Try These Fun Phonics Lesson to Teach Letters and Sounds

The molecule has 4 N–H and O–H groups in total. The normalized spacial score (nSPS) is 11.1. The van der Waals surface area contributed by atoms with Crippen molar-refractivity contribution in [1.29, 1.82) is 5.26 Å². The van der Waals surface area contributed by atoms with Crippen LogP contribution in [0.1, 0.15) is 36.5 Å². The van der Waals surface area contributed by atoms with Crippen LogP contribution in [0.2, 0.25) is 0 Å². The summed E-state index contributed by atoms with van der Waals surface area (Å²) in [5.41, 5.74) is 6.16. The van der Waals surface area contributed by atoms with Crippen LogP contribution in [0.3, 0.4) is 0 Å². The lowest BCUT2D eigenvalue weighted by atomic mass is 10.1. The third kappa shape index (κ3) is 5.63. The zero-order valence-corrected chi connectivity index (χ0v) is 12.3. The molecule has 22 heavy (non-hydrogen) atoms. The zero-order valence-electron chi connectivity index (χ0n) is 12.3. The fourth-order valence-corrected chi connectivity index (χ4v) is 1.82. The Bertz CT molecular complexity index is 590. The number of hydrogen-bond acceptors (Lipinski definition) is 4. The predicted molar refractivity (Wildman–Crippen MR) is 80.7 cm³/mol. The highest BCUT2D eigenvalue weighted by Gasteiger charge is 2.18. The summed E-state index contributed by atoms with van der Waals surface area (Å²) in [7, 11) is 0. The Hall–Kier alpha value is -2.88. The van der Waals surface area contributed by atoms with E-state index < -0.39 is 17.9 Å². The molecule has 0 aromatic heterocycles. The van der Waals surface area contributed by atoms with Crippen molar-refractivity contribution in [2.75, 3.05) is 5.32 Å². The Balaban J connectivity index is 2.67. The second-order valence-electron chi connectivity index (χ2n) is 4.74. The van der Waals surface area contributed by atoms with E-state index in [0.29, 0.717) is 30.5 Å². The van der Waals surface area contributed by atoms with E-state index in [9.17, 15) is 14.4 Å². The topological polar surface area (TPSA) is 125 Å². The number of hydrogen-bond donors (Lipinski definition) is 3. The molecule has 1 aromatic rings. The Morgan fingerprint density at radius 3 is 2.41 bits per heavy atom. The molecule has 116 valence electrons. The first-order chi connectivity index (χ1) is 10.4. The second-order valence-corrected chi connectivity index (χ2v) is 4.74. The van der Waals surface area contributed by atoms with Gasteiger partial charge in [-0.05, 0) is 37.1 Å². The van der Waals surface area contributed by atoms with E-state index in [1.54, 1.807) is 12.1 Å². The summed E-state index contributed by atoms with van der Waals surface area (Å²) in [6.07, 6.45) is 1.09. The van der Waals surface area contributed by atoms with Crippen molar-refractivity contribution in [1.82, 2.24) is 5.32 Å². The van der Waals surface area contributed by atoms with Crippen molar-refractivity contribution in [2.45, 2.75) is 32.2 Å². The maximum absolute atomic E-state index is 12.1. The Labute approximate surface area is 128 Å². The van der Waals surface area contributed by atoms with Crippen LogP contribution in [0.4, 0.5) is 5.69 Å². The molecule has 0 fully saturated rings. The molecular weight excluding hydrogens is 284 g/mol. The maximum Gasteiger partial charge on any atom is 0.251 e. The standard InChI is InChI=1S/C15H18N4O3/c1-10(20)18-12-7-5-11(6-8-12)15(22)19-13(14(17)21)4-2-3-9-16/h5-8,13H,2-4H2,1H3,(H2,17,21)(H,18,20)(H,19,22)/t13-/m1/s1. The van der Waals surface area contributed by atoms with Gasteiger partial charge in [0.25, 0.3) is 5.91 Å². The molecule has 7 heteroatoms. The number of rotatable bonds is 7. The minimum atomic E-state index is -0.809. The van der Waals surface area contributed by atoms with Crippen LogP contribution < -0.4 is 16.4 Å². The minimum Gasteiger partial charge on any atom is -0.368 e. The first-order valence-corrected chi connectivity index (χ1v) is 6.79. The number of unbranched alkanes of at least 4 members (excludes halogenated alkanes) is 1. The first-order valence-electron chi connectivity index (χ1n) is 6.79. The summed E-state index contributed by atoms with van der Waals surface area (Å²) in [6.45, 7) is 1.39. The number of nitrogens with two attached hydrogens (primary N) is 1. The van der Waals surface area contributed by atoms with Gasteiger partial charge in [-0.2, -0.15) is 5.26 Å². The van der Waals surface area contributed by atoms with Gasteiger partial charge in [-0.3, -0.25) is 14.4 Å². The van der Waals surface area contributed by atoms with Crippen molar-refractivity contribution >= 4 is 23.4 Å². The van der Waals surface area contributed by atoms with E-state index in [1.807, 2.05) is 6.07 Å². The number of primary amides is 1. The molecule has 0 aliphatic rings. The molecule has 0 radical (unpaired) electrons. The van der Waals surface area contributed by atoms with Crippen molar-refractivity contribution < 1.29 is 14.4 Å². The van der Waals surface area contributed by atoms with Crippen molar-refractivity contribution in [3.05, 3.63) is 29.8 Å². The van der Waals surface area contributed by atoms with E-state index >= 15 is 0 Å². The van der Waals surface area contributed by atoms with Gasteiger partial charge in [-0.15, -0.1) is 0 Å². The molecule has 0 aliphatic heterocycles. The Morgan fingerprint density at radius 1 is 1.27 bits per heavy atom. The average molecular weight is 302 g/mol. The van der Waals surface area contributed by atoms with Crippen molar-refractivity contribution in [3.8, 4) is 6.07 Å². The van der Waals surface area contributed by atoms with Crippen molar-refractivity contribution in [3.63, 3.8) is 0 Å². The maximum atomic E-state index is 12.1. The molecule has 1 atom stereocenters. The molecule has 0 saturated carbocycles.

[2-Minute Tutorial:] [Connecting Letters and Sounds] [in Everyday Activities] [Elizabeth Babbin] Children with reading issues often struggle to connect letters to sounds or to rhyme words. Learning how sounds fit together to make words is a critical step toward becoming a good reader and speller. This is often a big issue for kids with dyslexia. That’s why it’s important to help your child practice these skills often and in a way that’s fun and low-stress for both of you. For example, you might see the letters “C” and “H” on the handles of a faucet while you’re helping your child wash up. You can say, “Look, this handle says ‘C’ because it’s the cold water, c-c-c-cold. Can you think of other words that start with a ‘c’ sound?” Or at the grocery store, you can make a game out of looking for items that start with the same sound as your child’s name. Rhyming’s easy to work into everyday life, too. Just singing rhyming songs together is a terrific way to help your child have fun with rhyme. Also, if you’re out and about and your child points out, for example, a cat, you can suggest that you try to see how many words you can both think of that rhyme with “cat.” Take this idea one step further by helping your child break apart the sounds in words. So you can say, “Hey, there’s a chair. What word would we have if we took away the ‘ch’ from ‘chair’?” When your child figures out that the answer is “air,” then ask, “What word would you make if you added a ‘h’ sound to the beginning of ‘air’?” You can keep going from there. Don’t be afraid to include nonsense words like “splort” or “quiggle.” Silly words make this fun and still reinforce the important idea that sounds can be added or removed from words to change them. When kids are struggling to learn the basics of early reading, reducing their frustration is really important. Try ideas like these to encourage your child to be silly together and to enjoy language and word play. And if your child continues to struggle with things like rhyming and sound deletion games, talk to your child’s teacher. There are also some really helpful apps you can find on Understood’s Tech Finder tool. With the right kind of instruction at school and support at home, your child can start to make progress and become a better reader. [More to Explore on Understood] [Phonological Awareness: What It Is and How It Works] [How Dyslexia Impacts Speaking] [Understanding Your Child’s Trouble With Reading] [Tech Finder Tool] [Understood, for learning & attention issues] [U,]

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